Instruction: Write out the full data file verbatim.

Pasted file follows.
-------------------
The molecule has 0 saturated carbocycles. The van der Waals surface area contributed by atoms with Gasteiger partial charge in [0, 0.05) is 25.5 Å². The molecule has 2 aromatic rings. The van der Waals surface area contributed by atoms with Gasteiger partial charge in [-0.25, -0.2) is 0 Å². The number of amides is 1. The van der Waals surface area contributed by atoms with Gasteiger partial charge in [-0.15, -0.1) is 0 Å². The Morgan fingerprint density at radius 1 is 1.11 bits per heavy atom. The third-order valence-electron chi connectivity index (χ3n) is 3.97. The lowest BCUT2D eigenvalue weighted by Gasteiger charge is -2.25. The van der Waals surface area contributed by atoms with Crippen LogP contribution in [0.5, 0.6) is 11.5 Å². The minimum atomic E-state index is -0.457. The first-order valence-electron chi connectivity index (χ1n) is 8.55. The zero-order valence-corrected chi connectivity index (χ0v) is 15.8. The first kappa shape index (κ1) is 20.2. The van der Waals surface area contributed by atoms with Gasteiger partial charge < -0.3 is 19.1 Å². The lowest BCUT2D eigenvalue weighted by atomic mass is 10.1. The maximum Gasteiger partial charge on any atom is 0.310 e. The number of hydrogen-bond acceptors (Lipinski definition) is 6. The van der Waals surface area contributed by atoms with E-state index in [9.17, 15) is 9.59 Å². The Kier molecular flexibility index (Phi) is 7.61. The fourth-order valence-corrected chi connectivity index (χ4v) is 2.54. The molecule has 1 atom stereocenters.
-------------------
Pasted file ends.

The molecule has 0 saturated carbocycles. The van der Waals surface area contributed by atoms with Gasteiger partial charge in [0, 0.05) is 25.5 Å². The molecule has 2 aromatic rings. The van der Waals surface area contributed by atoms with Gasteiger partial charge in [-0.25, -0.2) is 0 Å². The number of amides is 1. The van der Waals surface area contributed by atoms with Gasteiger partial charge in [-0.15, -0.1) is 0 Å². The Morgan fingerprint density at radius 1 is 1.11 bits per heavy atom. The third-order valence-electron chi connectivity index (χ3n) is 3.97. The lowest BCUT2D eigenvalue weighted by Gasteiger charge is -2.25. The van der Waals surface area contributed by atoms with Crippen LogP contribution in [0.5, 0.6) is 11.5 Å². The minimum atomic E-state index is -0.457. The first-order valence-electron chi connectivity index (χ1n) is 8.55. The zero-order valence-corrected chi connectivity index (χ0v) is 15.8. The first kappa shape index (κ1) is 20.2. The van der Waals surface area contributed by atoms with Gasteiger partial charge < -0.3 is 19.1 Å². The lowest BCUT2D eigenvalue weighted by atomic mass is 10.1. The maximum Gasteiger partial charge on any atom is 0.310 e. The number of hydrogen-bond acceptors (Lipinski definition) is 6. The van der Waals surface area contributed by atoms with E-state index in [9.17, 15) is 9.59 Å². The Kier molecular flexibility index (Phi) is 7.61. The fourth-order valence-corrected chi connectivity index (χ4v) is 2.54. The molecule has 1 atom stereocenters.